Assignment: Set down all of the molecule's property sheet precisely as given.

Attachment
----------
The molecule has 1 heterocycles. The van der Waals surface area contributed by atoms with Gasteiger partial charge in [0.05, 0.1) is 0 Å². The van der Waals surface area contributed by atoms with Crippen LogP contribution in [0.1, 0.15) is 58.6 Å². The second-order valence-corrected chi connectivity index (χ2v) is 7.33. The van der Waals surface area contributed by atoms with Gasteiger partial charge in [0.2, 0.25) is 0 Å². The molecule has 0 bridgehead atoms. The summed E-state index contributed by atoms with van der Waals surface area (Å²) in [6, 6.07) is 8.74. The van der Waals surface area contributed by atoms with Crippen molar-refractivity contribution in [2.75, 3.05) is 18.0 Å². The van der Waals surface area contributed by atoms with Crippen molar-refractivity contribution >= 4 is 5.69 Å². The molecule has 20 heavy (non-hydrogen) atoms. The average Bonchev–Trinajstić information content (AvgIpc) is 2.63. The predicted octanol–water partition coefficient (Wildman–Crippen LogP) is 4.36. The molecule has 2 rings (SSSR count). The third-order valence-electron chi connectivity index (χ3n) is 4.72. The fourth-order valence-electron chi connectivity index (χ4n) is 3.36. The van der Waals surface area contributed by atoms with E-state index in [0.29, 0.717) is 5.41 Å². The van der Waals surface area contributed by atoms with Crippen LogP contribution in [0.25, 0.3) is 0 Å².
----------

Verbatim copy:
The molecule has 1 heterocycles. The van der Waals surface area contributed by atoms with Gasteiger partial charge in [0.05, 0.1) is 0 Å². The van der Waals surface area contributed by atoms with Crippen LogP contribution in [0.1, 0.15) is 58.6 Å². The second-order valence-corrected chi connectivity index (χ2v) is 7.33. The van der Waals surface area contributed by atoms with Gasteiger partial charge in [0.2, 0.25) is 0 Å². The molecule has 0 bridgehead atoms. The summed E-state index contributed by atoms with van der Waals surface area (Å²) in [6, 6.07) is 8.74. The van der Waals surface area contributed by atoms with Crippen molar-refractivity contribution in [2.75, 3.05) is 18.0 Å². The van der Waals surface area contributed by atoms with Crippen molar-refractivity contribution >= 4 is 5.69 Å². The molecule has 20 heavy (non-hydrogen) atoms. The average Bonchev–Trinajstić information content (AvgIpc) is 2.63. The predicted octanol–water partition coefficient (Wildman–Crippen LogP) is 4.36. The molecule has 2 rings (SSSR count). The third-order valence-electron chi connectivity index (χ3n) is 4.72. The fourth-order valence-electron chi connectivity index (χ4n) is 3.36. The van der Waals surface area contributed by atoms with E-state index in [0.29, 0.717) is 5.41 Å². The van der Waals surface area contributed by atoms with Crippen LogP contribution in [0.25, 0.3) is 0 Å².